borne

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See also: Borne

English

Etymology

EB1911 - Volume 01 - Page 001 - 1.svg This entry lacks etymological information. If you are familiar with the origin of this term, please add it to the page as described here.

Pronunciation

Adjective

borne (not comparable)

  1. carried, supported.
    • 1901 - Joseph Conrad, Falk: A Reminiscence
      In the last rays of the setting sun, you could pick out far away down the reach his beard borne high up on the white structure, foaming up stream to anchor for the night.
    • 1881: Oscar Wilde, "Rome Unvisited", Poems, page 44
      When, bright with purple and with gold,
      Come priest and holy cardinal,
      And borne above the heads of all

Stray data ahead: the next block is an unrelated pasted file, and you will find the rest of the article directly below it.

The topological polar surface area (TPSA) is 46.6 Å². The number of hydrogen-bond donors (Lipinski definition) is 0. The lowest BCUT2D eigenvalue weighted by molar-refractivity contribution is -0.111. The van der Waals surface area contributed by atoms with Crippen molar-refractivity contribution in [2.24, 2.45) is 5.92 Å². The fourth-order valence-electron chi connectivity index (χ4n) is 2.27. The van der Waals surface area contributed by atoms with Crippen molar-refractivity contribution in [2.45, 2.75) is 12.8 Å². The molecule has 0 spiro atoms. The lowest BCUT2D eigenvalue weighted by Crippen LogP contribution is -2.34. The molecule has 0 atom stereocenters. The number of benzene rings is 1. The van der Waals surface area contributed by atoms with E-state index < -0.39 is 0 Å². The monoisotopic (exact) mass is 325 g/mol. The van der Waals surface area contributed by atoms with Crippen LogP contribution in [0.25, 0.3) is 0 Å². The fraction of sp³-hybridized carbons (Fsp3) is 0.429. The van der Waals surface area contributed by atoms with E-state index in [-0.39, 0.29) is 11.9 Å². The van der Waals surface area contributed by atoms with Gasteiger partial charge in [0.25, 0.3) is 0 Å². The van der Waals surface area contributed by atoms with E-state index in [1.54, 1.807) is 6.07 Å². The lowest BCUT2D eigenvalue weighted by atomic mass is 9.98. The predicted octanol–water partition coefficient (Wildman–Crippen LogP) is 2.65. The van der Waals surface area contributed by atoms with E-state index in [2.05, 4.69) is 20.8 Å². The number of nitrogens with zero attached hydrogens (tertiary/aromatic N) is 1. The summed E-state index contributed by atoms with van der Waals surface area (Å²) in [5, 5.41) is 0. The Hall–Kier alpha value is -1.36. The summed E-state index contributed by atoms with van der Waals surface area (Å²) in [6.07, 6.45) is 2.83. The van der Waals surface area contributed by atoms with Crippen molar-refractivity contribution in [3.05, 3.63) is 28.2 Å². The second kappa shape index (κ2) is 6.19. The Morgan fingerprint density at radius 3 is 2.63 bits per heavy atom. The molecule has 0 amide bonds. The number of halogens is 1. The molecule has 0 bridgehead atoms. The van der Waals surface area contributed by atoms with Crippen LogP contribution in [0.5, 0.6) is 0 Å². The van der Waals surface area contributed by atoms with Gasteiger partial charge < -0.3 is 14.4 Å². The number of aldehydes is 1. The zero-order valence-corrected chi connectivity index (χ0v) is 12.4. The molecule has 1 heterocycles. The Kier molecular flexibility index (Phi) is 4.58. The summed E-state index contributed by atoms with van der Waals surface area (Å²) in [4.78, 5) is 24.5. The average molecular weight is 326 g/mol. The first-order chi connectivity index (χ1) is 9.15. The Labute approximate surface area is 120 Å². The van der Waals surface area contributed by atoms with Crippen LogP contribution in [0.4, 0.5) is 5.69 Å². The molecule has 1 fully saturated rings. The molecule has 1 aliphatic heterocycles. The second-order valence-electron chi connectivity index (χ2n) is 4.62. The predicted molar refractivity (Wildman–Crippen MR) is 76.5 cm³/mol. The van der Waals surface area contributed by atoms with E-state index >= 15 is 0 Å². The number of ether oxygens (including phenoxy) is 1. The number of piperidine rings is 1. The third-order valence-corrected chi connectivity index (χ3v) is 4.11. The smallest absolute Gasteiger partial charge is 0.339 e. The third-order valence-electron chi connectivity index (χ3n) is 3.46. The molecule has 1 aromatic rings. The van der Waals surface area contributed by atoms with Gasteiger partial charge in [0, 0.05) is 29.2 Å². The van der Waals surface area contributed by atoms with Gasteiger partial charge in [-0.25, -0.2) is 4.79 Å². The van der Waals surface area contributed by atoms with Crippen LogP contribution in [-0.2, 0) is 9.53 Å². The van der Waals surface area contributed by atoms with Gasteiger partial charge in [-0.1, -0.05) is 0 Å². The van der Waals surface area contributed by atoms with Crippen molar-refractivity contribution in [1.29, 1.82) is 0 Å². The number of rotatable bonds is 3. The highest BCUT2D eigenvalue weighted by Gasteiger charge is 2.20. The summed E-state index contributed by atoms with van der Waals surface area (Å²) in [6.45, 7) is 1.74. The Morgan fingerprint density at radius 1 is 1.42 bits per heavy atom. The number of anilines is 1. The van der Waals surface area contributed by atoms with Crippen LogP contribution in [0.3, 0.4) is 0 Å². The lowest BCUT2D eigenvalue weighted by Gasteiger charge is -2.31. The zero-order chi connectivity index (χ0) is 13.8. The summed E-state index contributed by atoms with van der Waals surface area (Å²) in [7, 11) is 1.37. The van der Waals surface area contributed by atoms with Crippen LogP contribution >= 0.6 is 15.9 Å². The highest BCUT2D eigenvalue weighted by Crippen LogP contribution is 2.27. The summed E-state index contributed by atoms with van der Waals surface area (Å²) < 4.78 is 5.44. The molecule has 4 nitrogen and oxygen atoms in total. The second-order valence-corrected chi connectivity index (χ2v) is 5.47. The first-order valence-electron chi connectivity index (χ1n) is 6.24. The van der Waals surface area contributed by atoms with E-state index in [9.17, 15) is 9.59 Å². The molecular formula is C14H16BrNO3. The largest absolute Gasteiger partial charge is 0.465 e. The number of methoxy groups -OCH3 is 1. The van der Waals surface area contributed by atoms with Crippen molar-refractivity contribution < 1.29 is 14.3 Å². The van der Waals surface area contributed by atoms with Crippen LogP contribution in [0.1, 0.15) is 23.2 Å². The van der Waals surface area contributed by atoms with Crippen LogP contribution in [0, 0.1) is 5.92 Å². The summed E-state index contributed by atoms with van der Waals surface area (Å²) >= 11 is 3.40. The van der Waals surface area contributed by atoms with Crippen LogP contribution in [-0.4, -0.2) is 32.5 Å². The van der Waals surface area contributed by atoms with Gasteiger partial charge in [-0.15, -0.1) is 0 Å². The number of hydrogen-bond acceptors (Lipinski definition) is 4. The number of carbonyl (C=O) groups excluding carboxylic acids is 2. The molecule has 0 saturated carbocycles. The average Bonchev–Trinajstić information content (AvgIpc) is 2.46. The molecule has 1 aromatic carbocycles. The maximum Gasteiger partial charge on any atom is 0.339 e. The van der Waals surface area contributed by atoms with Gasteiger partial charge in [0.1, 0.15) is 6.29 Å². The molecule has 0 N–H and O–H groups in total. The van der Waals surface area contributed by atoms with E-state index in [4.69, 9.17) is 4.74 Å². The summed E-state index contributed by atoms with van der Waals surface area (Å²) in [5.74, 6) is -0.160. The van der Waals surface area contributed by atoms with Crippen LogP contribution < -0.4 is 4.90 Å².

The gentle Shepherd of the Fold.
    • c.2000 - David Irving v. Penguin Books and Deborah Lipstadt, II
      Irving is further required, as a matter of practice, to spell out what he contends are the specific defamatory meanings borne by those passages.

Translations

Verb

borne

  1. past participle of bear; put up with
    • 1907, Harold Bindloss, chapter 21, The Dust of Conflict[1]:
      “Can't you understand that love without confidence is a worthless thing—and that had you trusted me I would have borne' any obloquy with you. []

Synonyms

Anagrams


French

Etymology

Late Latin bodina, butina, from Transalpine Gaulish.

Pronunciation

Noun

borne f (plural bornes)

  1. A bollard such as those used to restrict automobiles off a pedestrian area.
  2. A territorial boundary marker.
  3. A territorial or geographical border.
  4. A milestone such as those alongside a roadway.
  5. Template:slang A kilometre.
  6. mark
    dépasser les bornes
    cross the mark

Derived terms


Jèrriais

Etymology

From Late Latin bodina, butina, from Gaulish.

Noun

borne f (plural bornes)

  1. boundary stone